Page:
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Why You Need a 'Deloading' Phase in Your Work Life

By Elizabeth T. on Mar 11, 2021 3:51:19 PM

If you’re looking to increase your mental performance, do a digital detox, or uplevel your professional life, you may want to consider implementing a deloading phase.

This term is commonly used within the context of weight lifting and body performance. 

But it’s a powerful formula used for productivity and accelerating training and learning by experts like entrepreneur Tim Ferriss and world-class investor Brad Feld. Tim Ferriss, known for penning the New York Times bestseller, 4 Hour Work Week, invested in companies like Uber, Airbnb and Twitter. Brad Feld is a cofounder of Techstars, an internationally recognized startup accelerator

They use the “deloading” hack to increase their input and maximize their leisure. 

Ferriss explains how he views it as a powerful tool to clear his mind and clarify goals. In body building, deloading refers to reducing the intensity of your workout. The idea is that by decreasing the volume of your workout, you prepare your body for the next round of intense workouts while also reducing the probability of overtaxing your muscles. 

Deloading is done within planned periods or circles; it’s not by accident. It’s simply another part of the workout routine. 

How do world-class performers incorporate the concept of deloading into their work life?

They swear it contributes to increased, highly-sought outputs like creativity and productivity.

Here’s the big secret: block out specific parts of your weekly schedule and make them the priority. Business meetings? Never during your deloading phases. Appointments? Again, not during these special timeframes. 

This is a strategic measure to “strategically take (the) foot off the gas” and decompress. If you’re like anyone else living in the 21st century, you’re likely working at high volumes. Deloading is about unplugging and allowing yourself to putter around. No plan. No schedule. No serious ambitions to get that book you’ve been trying to finish. Deloading means stopping your schedule and allowing yourself to step back and think, feel, and play around. 

Ferriss calls deloading “restorative”, which makes sense given the science behind freetime. 

Downtime gives serious benefits. One experiment conducted at BCG, for example, found that forcing employees to take days, nights, or extended periods of time off actually increased productivity. At work, scheduled downtime is an innovation strategy that’s meant to cultivate creativity. 3M---the company that invented the sticky note---is one of the most innovative companies in history. They’ve been practitioners of employee downtime since 1948. They give employees 15% downtime to pursue their own projects, a practice that Google later copied. Even though Google no longer uses it, the concept of corporate downtime is becoming a feature in reducing workplace stress. Even taking six minutes of reading can reduce stress by 68%, one study found. Midday breaks can rejuvenate willpower and improve judgment and decision making in the afternoon. .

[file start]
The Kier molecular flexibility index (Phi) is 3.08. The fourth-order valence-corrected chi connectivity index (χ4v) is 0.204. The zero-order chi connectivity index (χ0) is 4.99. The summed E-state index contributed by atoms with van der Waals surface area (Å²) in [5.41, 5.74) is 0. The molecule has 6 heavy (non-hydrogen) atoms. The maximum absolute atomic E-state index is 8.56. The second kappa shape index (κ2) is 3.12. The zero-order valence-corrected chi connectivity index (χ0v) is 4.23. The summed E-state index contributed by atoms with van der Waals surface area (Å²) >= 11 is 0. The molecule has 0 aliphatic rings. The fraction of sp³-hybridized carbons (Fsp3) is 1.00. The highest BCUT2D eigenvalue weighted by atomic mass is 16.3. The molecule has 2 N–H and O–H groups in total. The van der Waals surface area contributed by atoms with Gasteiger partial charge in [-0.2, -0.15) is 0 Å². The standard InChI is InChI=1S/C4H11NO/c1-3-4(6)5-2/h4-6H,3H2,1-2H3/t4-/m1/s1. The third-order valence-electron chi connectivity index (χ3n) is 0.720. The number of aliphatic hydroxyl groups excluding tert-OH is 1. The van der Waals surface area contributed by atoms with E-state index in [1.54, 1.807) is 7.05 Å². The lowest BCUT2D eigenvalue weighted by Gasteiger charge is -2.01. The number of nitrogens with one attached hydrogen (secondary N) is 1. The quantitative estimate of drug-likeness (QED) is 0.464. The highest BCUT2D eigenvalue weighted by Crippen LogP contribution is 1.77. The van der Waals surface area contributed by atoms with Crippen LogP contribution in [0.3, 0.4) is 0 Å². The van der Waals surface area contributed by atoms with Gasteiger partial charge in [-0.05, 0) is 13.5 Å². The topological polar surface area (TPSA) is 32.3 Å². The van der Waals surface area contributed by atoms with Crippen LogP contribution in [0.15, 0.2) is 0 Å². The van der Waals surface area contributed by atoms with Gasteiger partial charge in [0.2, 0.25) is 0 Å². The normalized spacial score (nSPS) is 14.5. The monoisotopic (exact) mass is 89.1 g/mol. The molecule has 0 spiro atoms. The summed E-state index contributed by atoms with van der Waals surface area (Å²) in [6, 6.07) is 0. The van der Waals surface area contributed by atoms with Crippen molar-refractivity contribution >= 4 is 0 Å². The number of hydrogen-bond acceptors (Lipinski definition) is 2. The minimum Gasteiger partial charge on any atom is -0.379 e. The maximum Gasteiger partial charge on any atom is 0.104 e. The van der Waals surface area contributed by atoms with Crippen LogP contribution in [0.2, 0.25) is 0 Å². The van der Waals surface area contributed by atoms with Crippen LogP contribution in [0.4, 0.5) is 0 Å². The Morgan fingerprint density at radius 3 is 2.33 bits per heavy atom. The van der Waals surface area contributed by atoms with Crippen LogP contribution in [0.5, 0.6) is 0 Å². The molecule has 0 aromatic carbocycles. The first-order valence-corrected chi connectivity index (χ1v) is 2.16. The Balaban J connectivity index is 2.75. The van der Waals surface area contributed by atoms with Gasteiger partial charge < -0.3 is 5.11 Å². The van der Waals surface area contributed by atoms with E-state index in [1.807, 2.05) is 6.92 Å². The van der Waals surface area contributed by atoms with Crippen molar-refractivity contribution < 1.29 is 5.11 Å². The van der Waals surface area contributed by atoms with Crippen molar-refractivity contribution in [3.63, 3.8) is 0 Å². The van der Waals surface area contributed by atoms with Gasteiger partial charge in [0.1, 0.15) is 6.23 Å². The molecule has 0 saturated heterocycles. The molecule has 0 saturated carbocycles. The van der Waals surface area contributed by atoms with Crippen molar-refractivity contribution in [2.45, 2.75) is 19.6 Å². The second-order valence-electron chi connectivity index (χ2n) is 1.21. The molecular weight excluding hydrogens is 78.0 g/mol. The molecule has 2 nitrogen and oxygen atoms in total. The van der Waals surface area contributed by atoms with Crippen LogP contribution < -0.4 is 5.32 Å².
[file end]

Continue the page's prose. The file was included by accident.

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What does scheduling in a “deloading” phase look like?

Fortunately, it’s rather simple.

It can be done in a few ways. Some people schedule it daily. This can be in the morning or evening. Be sure to find a time where it’s truly going to be uninterrupted; this is not a space where you finally get to run all the errands you forgot to finish during the day. Morning is a great time as you lean into your day. Journal, make tea, and see where your interests take you. 

Other times can be longer periods of time, weekly. Perhaps you want this time to focused on a specific output, like play or creativity. These elements definitely need a longer amount of time to produce the output. Pick a time frame every week. For example, every Friday from 8am-11am, this is the space for dreamy creativity. Use this time to paint, draw, brainstorm ideas for your children’s book, knit socks, or whatever else inspires you. Ferris also cites he has a policy of “screen-free Saturdays”, where he only uses his phone to text with friends. That’s it. 

Ferris also strongly emphasizes that “Deloading” blocks must be scheduled and defended as strongly as–actually, more strongly than–your business commitments. The former can be a force multiplier for the latter, but not vice-versa”. Being hyper vigilant about this practice is what makes it so effective. Much like going to the gym or eating healthy, the results lie in the consistency of the practice.



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Elizabeth T.

Written by Elizabeth T.

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